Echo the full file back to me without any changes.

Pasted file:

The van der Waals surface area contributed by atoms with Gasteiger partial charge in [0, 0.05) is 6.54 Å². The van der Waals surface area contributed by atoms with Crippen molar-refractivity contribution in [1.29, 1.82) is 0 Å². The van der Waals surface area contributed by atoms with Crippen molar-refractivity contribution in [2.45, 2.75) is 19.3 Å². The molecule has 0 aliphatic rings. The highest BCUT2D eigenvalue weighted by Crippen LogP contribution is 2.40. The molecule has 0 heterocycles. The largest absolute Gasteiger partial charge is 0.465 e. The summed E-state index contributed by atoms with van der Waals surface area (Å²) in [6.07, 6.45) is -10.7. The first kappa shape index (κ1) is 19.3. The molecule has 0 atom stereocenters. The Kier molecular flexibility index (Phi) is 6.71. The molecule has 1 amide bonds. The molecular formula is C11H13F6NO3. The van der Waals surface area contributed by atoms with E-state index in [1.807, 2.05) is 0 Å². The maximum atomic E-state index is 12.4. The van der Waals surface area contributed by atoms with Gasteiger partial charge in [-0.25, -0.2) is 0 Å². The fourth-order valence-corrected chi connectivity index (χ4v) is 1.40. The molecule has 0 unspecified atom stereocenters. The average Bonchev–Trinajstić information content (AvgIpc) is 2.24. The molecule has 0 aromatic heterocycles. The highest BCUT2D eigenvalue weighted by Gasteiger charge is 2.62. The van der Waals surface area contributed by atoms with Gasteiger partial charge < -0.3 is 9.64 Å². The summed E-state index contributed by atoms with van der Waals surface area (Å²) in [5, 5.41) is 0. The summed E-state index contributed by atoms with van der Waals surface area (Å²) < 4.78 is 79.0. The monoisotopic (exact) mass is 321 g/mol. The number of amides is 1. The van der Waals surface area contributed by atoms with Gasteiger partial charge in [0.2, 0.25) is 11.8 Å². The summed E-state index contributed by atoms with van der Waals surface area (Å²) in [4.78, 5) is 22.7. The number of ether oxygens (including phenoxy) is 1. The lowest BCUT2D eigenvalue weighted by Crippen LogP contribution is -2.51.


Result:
The van der Waals surface area contributed by atoms with Gasteiger partial charge in [0, 0.05) is 6.54 Å². The van der Waals surface area contributed by atoms with Crippen molar-refractivity contribution in [1.29, 1.82) is 0 Å². The van der Waals surface area contributed by atoms with Crippen molar-refractivity contribution in [2.45, 2.75) is 19.3 Å². The molecule has 0 aliphatic rings. The highest BCUT2D eigenvalue weighted by Crippen LogP contribution is 2.40. The molecule has 0 heterocycles. The largest absolute Gasteiger partial charge is 0.465 e. The summed E-state index contributed by atoms with van der Waals surface area (Å²) in [6.07, 6.45) is -10.7. The first kappa shape index (κ1) is 19.3. The molecule has 0 atom stereocenters. The Kier molecular flexibility index (Phi) is 6.71. The molecule has 1 amide bonds. The molecular formula is C11H13F6NO3. The van der Waals surface area contributed by atoms with E-state index in [1.807, 2.05) is 0 Å². The maximum atomic E-state index is 12.4. The van der Waals surface area contributed by atoms with Gasteiger partial charge in [-0.25, -0.2) is 0 Å². The fourth-order valence-corrected chi connectivity index (χ4v) is 1.40. The molecule has 0 unspecified atom stereocenters. The average Bonchev–Trinajstić information content (AvgIpc) is 2.24. The molecule has 0 aromatic heterocycles. The highest BCUT2D eigenvalue weighted by Gasteiger charge is 2.62. The van der Waals surface area contributed by atoms with Gasteiger partial charge < -0.3 is 9.64 Å². The summed E-state index contributed by atoms with van der Waals surface area (Å²) in [5, 5.41) is 0. The summed E-state index contributed by atoms with van der Waals surface area (Å²) < 4.78 is 79.0. The monoisotopic (exact) mass is 321 g/mol. The number of amides is 1. The van der Waals surface area contributed by atoms with Gasteiger partial charge in [0.2, 0.25) is 11.8 Å². The summed E-state index contributed by atoms with van der Waals surface area (Å²) in [4.78, 5) is 22.7. The number of ether oxygens (including phenoxy) is 1. The lowest BCUT2D eigenvalue weighted by Crippen LogP contribution is -2.51.